Using Freedom of Information laws, BBC Panorama in England found 28 cases where antidepressants were implicated in a murder and 32 where users complained of murderous thoughts, reported to the UK Medicines and Healthcare Products Regulatory Agency.[12]

CCHR’s report, Psychiatric Drugs Create Violence and Suicide, records 32 cases of violent killings since the FDA warning in 2004, committed by children and young adults ages 12 to 24 on psychotropic drugs. Not all public reports specify the name but of those that do, 14 mention antidepressants or drugs to treat depression. The youngest was aged 12 and was taking fluoxetine when he shot and killed a teacher and wounded two classmates.

Jan Eastgate says, “It is astounding and egregious that children and teens are still prescribed antidepressants that could drive some to commit suicide and murder. These adverse effects are widely known to prescribers who should be held culpable for patients who kill themselves or others. Consumers should never suddenly stop taking prescription psychotropic drugs but always seek medical assistance to wean off them safely.”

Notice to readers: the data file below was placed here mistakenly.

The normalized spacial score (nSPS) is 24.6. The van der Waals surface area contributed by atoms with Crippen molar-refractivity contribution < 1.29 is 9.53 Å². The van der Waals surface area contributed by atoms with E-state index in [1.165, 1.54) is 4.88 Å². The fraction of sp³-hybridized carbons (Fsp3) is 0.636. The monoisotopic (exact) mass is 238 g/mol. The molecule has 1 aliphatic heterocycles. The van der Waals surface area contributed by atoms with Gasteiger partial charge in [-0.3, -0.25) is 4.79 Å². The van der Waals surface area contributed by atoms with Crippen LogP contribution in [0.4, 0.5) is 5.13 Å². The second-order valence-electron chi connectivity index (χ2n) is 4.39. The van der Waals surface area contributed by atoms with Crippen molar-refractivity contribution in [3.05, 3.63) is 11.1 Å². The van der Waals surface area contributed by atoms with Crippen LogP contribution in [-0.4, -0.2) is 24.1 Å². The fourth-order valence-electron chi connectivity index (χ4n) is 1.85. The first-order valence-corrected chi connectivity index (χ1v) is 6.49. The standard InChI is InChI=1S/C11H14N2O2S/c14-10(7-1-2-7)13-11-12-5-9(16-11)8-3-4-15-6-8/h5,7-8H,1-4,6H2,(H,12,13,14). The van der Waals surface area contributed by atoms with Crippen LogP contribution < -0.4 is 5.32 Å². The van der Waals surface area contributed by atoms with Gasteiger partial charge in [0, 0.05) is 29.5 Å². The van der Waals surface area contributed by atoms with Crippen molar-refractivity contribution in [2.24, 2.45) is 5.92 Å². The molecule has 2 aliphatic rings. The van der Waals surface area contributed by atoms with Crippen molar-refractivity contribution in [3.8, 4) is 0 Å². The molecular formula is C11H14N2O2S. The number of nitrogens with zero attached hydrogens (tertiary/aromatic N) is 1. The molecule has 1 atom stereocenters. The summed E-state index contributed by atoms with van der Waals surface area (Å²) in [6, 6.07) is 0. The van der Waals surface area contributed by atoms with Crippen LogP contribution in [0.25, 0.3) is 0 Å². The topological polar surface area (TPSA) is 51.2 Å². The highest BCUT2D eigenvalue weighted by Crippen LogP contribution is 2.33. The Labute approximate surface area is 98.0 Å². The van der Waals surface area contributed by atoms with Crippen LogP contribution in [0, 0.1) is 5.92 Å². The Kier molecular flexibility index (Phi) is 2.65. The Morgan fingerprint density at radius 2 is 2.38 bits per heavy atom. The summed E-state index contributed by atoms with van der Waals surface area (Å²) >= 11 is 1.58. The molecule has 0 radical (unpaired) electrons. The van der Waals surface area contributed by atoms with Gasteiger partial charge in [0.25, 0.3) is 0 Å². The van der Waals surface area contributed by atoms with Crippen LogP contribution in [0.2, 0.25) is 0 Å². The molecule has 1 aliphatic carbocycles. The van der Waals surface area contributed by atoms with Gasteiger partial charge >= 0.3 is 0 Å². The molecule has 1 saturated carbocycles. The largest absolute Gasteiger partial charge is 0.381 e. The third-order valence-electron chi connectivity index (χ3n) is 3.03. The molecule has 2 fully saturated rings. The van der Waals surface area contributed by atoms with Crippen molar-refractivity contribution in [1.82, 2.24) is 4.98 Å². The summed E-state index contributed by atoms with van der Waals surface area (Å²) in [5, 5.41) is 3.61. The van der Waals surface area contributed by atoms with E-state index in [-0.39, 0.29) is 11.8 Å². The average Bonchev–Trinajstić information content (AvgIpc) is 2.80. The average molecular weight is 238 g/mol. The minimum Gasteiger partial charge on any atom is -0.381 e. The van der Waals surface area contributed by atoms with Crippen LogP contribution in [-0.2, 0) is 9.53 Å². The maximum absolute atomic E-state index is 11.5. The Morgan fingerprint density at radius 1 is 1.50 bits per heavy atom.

Read the entire article here.

[1] Lagerberg, T., Matthews, A. A., Zhu, N., Fazel, S., Carrero, J. J., & Chang, Z. (2023). Effect of selective serotonin reuptake inhibitor treatment following diagnosis of depression on suicidal behaviour risk: A target trial emulation. Neuropsychopharmacology, 28 2023 July 2023. doi.org/10.1038/s41386-023-01676-3

[2www.cchrint.org/psychiatric-drugs/people-taking-psychiatric-drugs/

[3] doi.org/10.1038/s41386-023-01676-3

[4] www.cchrint.org/2023/04/24/new-study-links-suicides-to-antidepressants-reinforcing-fdas-black-box-warning/; www.frontiersin.org/articles/10.3389/fpsyt.2022.880496/full

[5] www.bmj.com/content/352/bmj.i545

[6] doi.org/10.1038/s41386-023-01676-3

[7] www.cchrint.org/2023/04/24/new-study-links-suicides-to-antidepressants-reinforcing-fdas-black-box-warning/

[8] www.cchrflorida.org/14-year-old-child-commits-suicide-while-on-prozac/ citing www.dailymail.co.uk/health/article-3503456/Weeks-Prozac-Jake-14-took-life-aren-t-parents-warned-suicide-risk-children-anti-depressants.html

[9] www.cchrint.org/2023/05/30/patients-not-the-fda-have-been-leaders-in-exposing-psychiatric-drug-side-effects/

[10] www.cchrint.org/2010/11/27/parents-warn-of-possible-psychiatric-drug-dangers/

[11] www.bmj.com/content/358/bmj.j3697/rr-4

[12] nypost.com/2017/07/26/common-antidepressants-linked-to-at-least-28-murders/

Source: http://newswire.net/newsroom/pr/00000000-https-www-cchrint-org.html